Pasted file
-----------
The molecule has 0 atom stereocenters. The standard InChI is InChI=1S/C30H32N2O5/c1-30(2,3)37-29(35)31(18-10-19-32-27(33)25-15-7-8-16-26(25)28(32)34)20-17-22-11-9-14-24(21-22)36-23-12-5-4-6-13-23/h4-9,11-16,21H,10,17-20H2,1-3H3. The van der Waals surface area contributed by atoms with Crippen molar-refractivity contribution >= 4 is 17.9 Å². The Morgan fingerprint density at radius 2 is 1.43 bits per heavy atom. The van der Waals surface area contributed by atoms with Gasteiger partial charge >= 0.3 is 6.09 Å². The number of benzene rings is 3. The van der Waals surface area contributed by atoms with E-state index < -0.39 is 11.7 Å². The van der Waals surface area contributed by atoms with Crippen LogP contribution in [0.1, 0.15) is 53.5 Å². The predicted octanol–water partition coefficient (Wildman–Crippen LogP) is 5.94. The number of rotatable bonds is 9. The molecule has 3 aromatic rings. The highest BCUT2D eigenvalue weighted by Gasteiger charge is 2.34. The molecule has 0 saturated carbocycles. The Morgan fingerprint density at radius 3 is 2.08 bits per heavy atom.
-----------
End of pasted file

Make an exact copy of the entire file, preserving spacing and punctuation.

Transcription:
The molecule has 0 atom stereocenters. The standard InChI is InChI=1S/C30H32N2O5/c1-30(2,3)37-29(35)31(18-10-19-32-27(33)25-15-7-8-16-26(25)28(32)34)20-17-22-11-9-14-24(21-22)36-23-12-5-4-6-13-23/h4-9,11-16,21H,10,17-20H2,1-3H3. The van der Waals surface area contributed by atoms with Crippen molar-refractivity contribution >= 4 is 17.9 Å². The Morgan fingerprint density at radius 2 is 1.43 bits per heavy atom. The van der Waals surface area contributed by atoms with Gasteiger partial charge >= 0.3 is 6.09 Å². The number of benzene rings is 3. The van der Waals surface area contributed by atoms with E-state index < -0.39 is 11.7 Å². The van der Waals surface area contributed by atoms with Crippen LogP contribution in [0.1, 0.15) is 53.5 Å². The predicted octanol–water partition coefficient (Wildman–Crippen LogP) is 5.94. The number of rotatable bonds is 9. The molecule has 3 aromatic rings. The highest BCUT2D eigenvalue weighted by Gasteiger charge is 2.34. The molecule has 0 saturated carbocycles. The Morgan fingerprint density at radius 3 is 2.08 bits per heavy atom.